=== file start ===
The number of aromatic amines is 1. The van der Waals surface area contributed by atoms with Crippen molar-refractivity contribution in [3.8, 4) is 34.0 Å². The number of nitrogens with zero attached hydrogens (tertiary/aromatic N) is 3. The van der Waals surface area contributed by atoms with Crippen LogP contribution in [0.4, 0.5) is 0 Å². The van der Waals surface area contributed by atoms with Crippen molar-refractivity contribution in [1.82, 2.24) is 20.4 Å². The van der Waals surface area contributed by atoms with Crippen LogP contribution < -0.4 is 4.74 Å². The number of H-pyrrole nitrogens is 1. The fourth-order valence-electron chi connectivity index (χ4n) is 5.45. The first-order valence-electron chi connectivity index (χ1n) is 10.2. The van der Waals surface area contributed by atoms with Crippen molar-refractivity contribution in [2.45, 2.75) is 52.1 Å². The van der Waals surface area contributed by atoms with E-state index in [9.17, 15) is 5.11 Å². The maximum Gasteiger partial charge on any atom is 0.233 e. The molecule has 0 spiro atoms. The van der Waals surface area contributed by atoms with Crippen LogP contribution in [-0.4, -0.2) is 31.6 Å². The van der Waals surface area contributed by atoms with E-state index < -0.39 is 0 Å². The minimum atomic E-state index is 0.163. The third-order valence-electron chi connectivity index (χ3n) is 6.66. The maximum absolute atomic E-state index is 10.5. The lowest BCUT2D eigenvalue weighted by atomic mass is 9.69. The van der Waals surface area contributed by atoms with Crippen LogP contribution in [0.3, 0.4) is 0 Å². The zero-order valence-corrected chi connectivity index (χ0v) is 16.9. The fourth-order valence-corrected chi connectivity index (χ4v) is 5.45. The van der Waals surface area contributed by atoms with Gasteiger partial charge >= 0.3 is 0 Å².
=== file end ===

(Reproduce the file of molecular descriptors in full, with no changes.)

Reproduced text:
The number of aromatic amines is 1. The van der Waals surface area contributed by atoms with Crippen molar-refractivity contribution in [3.8, 4) is 34.0 Å². The number of nitrogens with zero attached hydrogens (tertiary/aromatic N) is 3. The van der Waals surface area contributed by atoms with Crippen LogP contribution in [0.4, 0.5) is 0 Å². The van der Waals surface area contributed by atoms with Crippen molar-refractivity contribution in [1.82, 2.24) is 20.4 Å². The van der Waals surface area contributed by atoms with Crippen LogP contribution < -0.4 is 4.74 Å². The number of H-pyrrole nitrogens is 1. The fourth-order valence-electron chi connectivity index (χ4n) is 5.45. The first-order valence-electron chi connectivity index (χ1n) is 10.2. The van der Waals surface area contributed by atoms with Crippen molar-refractivity contribution in [2.45, 2.75) is 52.1 Å². The van der Waals surface area contributed by atoms with E-state index in [9.17, 15) is 5.11 Å². The maximum Gasteiger partial charge on any atom is 0.233 e. The molecule has 0 spiro atoms. The van der Waals surface area contributed by atoms with Crippen LogP contribution in [-0.4, -0.2) is 31.6 Å². The van der Waals surface area contributed by atoms with E-state index < -0.39 is 0 Å². The minimum atomic E-state index is 0.163. The third-order valence-electron chi connectivity index (χ3n) is 6.66. The maximum absolute atomic E-state index is 10.5. The lowest BCUT2D eigenvalue weighted by atomic mass is 9.69. The van der Waals surface area contributed by atoms with Crippen LogP contribution in [0.3, 0.4) is 0 Å². The zero-order valence-corrected chi connectivity index (χ0v) is 16.9. The fourth-order valence-corrected chi connectivity index (χ4v) is 5.45. The van der Waals surface area contributed by atoms with Gasteiger partial charge >= 0.3 is 0 Å².